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Is it sexual harassment (conclusion) My first Elvis movie

FROM SHOW BIZ TO SUNDAY SCHOOL

Sharon Leann Wyatt’s autobiography

Is It Sexual Harassment, Or Boys Will Be Boys? (Conclusion)

And my First Elvis Presley Movie (Part One)

 

I was wanted on the sets so I excused myself and started to walk away, as I was leaving Ms. Crawford said to the makeup man. “What a lovely girl, hope this business doesn’t ruin her.” Once the work on “I saw what you did” was completed that night, I went to a club in Beverly Hills where a good friend was singing, and another friend was her accompaniment. I was asked to get up and do my “Adelaide’s Lament” from “Guys and Dolls.” Oh, it felt good to be performing, and in front of a live audience to boot.

 

MY FIRST ELVIS PRESLEY MOVIE

 

Monday morning, and I was at the Paramount lot working on, of all things, an Elvis Presley movie. The set was a restaurant bar with a rustic western feeling, I believe the movie was “tickled me” or was it “roustabout?” I’m not certain at this juncture, and it really doesn’t matter, for I found after working in quite a few Presley movies, that they possessed a similarity. Was it the dialogue, the songs, the constant bevy of beauties surrounding him dancing in some sort of gyrations that were sure to make every crucial part of the female anatomy bounce? Anyway Elvis was a quiet sort, and seemingly quite shy. I am recalling my first impressions of him, for as I stated I worked on so many Presley movies.

In this particular scene we were the innocent bystanders at a typical Presley pugilism. His sparring partner was Red West, who I saw fight Presley on every movie thereafter. As we sat in our booths, Presley and Red began to scuffle and shout, then it was upgraded to fist flying about wildly, seemingly to strike with a vengeance the face of the opponent. Ever notice that after all the battering these “heroes” have supposedly taken they always seem to come away unscathed, save for a trickle of technicolor blood placed ever so carefully at the corner of the mouth. Or to confirm the feeling that the altercation was a real knock-down-drag-out, some poor bloke will be painted with a shiner with no less care than Michelangelo gave the Sistine Chapel.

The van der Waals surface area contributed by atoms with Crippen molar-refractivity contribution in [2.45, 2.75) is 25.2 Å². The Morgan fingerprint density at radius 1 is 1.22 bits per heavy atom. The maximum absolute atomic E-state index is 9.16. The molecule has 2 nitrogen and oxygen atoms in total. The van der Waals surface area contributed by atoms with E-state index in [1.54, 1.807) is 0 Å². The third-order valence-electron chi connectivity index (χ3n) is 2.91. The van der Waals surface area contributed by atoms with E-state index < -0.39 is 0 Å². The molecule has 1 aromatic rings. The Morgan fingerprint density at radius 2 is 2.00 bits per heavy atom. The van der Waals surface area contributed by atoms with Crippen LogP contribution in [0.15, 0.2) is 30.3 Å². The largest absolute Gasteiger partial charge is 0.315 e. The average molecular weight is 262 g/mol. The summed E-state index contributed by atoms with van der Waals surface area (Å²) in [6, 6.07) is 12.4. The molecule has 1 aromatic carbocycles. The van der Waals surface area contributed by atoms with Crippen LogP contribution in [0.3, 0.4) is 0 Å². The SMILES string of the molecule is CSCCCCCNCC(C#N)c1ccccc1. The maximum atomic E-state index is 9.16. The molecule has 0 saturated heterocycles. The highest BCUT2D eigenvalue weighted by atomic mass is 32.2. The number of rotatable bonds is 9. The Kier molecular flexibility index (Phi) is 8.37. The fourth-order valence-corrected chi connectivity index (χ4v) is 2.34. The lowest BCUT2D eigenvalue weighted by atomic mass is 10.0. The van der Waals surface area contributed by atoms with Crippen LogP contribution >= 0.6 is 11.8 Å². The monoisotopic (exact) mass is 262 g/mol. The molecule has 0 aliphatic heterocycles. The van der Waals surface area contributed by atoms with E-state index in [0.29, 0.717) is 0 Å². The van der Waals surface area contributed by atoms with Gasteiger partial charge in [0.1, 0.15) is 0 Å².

The rehearsed and precisely gaffed exchange of blows continued, being sure to be just at the correct angle from the cameras keen eye. This way each of the so-called contact blows only seems so, when in actuality contact was never made, at least it wasn’t supposed to.   But on this day one of the contenders forgot the rules of stunt fighting and Elvis’ fist met with Red’s brow.

How did that blood get there? I thought to myself, just then Red bent forward and reached for his unscripted wound.   Elvis didn’t overdo any remorse for what he had done, but he was concerned, even though they both tried to laugh it off. It seemed to me Red was a bit provoked, but it was only a flash in his eyes that led me to think so. Could he have been a bit tired of Elvis’ over rambunctiousness during what was supposed to be a carefully executed action scene and under control?

Red was a big, raw-boned, strong fellow, who on occasion donned a shiny black wig and actually doubled for Elvis. Within a few minutes Red’s wound had been closed up and makeup put over it to disguise the bandage. All I could think was that Elvis was fortunate he wasn’t on the receiving end of the same blow from big Red, or production would have been stopped for two days rather than the 15 or 20 minutes that it took to patch up the much more formidable Red. I was told Red and Elvis were cousins once removed, whether or not it was true I couldn’t say. There were always these so-called cousins on a Presley set, especially after he went over to M.G.M. But I wasn’t to run into them for some time to come.

Things were really beginning to look up for me. Work was steady and the money quite good. I found myself making at least one silent bit a week. (A silent bit was doing something more special than that of a single double or triple whammy. A single whammy was an extra $7.49 added to your daily base pay, which was then $25.47. A double was twice that amount, but a silent bit was at that time $45 over and above the 25.47, bringing the grand total up almost to $80, and if there was overtime added to that well….. that was sheer delight to any a “day player’s” bank account, for this was the ’60s). Oh, yes there is another moniker given the Extra.

(Continued next month)

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